Demanding new acoustic regulations for dwellings – Part E – are going to be making some serious noise over the next year, as specifiers have to come up with sound insulation solutions to avoid rigorous tests. We take a look at the implications of the proposals, and how specifiers north of the border have been doing it for years
The clock has started ticking for specifiers. On 5 July, the government announced tough new standards for sound insulation between dwellings under proposed changes to Part E of the Building Regulations. The proposal calls for housebuilders to produce a series of standard construction methods for walls and floors to comply with the regulations.

Specifiers now have 18 months to develop a series of solutions and to prove to the government that these designs work. If they succeed, then housebuilders will be freed from the expensive burden of having to test a sample of new homes on each site. However, if they fail, the government will introduce the requirement for acoustic testing on 1 January 2004 – and the industry will have to foot the bill.

It is a tough task, but fortunately for specifiers they do not have to start the development process from scratch. Housebuilders in Scotland have been building and testing dwellings for the past 15 years and as a result they've had to develop floor and partition designs with consistently high standards of sound insulation.

The House Builders Federation is responsible for developing the design solutions and has already been in contact with an acoustic consultant in Scotland. The Robin Mackenzie Partnership is the consulting division of Napier University, and it has recently carried out a study on the acoustic performance of dwellings in Scotland.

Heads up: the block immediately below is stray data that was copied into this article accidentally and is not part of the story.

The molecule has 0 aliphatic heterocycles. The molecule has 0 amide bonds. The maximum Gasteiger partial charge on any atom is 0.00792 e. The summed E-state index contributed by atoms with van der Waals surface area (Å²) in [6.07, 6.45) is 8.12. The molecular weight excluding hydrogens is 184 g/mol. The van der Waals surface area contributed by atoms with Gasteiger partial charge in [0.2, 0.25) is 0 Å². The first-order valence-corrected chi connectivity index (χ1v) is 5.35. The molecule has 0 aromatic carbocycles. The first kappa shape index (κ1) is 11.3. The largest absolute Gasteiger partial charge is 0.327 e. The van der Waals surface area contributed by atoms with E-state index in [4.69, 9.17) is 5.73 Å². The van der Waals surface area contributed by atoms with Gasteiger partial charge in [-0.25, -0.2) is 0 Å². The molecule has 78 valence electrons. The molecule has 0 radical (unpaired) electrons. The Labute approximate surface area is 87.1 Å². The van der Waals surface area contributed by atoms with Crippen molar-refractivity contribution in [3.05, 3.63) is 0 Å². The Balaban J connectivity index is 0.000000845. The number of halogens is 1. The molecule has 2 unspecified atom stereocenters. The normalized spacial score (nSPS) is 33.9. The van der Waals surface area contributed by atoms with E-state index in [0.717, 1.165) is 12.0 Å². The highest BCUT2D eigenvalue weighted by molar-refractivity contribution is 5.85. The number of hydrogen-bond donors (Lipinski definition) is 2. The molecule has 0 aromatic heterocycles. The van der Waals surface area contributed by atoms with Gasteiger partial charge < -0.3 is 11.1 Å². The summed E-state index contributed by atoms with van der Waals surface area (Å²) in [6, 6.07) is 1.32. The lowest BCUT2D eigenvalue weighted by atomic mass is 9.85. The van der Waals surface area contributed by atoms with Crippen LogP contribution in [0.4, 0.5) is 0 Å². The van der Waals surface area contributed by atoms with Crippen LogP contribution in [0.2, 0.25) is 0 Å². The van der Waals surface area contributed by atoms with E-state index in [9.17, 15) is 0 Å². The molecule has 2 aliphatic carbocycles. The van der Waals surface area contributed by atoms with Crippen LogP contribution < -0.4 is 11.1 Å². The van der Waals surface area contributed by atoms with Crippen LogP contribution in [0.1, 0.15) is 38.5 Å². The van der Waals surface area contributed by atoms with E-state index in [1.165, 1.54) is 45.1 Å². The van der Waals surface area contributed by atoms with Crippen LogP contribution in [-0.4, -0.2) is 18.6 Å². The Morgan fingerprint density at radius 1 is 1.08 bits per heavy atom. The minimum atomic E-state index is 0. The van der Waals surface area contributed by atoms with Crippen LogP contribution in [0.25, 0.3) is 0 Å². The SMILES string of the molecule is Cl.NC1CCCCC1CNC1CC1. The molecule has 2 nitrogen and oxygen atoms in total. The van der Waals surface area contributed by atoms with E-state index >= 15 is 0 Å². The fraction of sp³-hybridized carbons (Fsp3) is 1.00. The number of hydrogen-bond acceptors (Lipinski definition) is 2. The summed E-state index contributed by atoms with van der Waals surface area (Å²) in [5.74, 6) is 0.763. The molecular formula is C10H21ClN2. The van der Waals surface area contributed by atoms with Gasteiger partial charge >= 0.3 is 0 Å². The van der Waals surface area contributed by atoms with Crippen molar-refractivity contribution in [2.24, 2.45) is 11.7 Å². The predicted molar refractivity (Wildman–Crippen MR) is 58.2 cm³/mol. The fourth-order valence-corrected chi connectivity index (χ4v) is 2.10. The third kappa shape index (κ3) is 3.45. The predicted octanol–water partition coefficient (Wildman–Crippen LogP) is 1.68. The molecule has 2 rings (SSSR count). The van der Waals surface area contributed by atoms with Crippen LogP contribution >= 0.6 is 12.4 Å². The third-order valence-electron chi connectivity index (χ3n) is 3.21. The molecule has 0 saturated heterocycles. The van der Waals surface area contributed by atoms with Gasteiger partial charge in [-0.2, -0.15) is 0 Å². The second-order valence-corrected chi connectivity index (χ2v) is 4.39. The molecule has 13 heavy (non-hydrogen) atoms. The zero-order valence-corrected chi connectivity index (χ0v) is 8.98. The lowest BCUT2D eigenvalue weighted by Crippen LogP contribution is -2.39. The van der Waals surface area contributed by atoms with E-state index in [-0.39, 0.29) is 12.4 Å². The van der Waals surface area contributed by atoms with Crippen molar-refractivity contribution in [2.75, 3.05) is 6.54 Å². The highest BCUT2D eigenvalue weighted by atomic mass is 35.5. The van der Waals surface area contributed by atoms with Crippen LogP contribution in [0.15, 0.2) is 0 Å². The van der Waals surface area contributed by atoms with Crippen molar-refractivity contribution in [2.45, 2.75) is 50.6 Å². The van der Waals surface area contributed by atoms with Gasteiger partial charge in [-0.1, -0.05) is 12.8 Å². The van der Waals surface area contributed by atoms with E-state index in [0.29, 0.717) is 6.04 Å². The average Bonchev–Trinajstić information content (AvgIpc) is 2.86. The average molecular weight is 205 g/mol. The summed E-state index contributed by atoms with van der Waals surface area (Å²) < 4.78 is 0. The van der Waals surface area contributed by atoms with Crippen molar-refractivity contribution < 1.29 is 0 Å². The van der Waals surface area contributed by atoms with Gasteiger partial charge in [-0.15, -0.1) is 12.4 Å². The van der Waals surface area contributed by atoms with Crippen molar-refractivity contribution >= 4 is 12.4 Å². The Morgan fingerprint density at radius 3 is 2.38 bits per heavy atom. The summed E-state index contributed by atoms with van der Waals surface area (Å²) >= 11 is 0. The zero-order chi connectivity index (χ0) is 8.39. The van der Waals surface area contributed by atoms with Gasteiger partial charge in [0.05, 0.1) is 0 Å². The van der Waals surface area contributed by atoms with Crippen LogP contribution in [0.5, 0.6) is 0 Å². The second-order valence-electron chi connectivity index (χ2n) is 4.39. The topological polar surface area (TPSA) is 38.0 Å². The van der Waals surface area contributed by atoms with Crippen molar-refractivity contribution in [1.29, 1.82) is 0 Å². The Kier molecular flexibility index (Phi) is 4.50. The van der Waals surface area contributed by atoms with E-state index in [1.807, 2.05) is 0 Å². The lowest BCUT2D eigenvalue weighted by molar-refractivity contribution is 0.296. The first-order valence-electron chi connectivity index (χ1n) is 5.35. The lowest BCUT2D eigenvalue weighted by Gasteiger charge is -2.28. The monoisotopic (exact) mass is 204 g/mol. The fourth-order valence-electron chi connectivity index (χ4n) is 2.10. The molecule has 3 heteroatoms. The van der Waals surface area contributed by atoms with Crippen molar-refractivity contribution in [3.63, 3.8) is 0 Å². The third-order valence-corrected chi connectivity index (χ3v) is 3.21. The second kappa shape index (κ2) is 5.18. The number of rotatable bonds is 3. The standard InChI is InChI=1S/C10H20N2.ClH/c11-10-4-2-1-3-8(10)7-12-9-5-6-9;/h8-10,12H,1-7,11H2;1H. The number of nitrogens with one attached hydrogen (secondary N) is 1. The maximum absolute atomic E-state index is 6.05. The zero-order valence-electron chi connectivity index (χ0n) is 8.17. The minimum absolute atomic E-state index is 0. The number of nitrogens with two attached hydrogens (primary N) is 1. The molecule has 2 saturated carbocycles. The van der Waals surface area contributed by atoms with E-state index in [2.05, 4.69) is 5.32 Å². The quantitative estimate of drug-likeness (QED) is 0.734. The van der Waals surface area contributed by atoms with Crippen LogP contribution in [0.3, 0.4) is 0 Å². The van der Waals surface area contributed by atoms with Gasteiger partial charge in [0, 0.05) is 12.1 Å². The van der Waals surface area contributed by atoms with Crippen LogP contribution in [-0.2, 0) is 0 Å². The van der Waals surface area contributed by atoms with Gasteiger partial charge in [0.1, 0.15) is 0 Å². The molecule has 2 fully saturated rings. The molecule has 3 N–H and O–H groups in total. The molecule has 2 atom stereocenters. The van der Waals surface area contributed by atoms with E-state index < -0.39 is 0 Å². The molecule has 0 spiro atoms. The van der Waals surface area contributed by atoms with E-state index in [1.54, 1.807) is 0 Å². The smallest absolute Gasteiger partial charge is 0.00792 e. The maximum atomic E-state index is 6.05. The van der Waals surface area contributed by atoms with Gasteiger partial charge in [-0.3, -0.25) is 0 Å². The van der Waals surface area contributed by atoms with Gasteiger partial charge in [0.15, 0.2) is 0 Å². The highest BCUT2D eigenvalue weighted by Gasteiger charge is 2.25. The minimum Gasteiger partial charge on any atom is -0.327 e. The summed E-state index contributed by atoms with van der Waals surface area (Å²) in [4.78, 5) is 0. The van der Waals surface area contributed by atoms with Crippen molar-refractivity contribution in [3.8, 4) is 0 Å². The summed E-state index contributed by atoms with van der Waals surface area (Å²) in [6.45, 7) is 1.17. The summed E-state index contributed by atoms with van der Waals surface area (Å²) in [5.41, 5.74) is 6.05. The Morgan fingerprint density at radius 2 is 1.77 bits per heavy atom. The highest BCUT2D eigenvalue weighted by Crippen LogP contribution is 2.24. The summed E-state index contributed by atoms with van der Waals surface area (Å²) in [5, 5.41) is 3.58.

The study, based on 1400 post-construction field tests in Scotland, revealed what construction details were most likely to fail acoustic tests. The findings give a clue as to the type of standard details the HBF will be developing.

The Napier report found that the best performing party wall was the timber-frame wall with a typical twin frame of 90 × 45 mm studs with 75 mm cavity and 90 mm quilt insulation and plank and plasterboard on both sides (see diagram of timber wall, page 08). The worst performing wall in the study was the 215 mm block wall with plasterboard on dabs, which had a fail rate of 49%.

Overall, timber floors were found to give a lower pass rate than concrete floors, but this was due principally to the use of the platform floor, which was used by industry in the early 1990s. Today this floor type is rarely used in Scotland, and raft floors are currently the predominant construction. Furthermore, recent advancements in timber floor design have permitted performance levels to consistently exceed concrete floors.

Other findings from the report likely to influence the development of the standard details in England are listed below.


  • The use of 13 mm render (3:1 ratio of sand and cement) to wall faces dramatically improves sound-insulation performance.
  • Increasing cavities in block walls to 75 mm markedly improves sound insulation.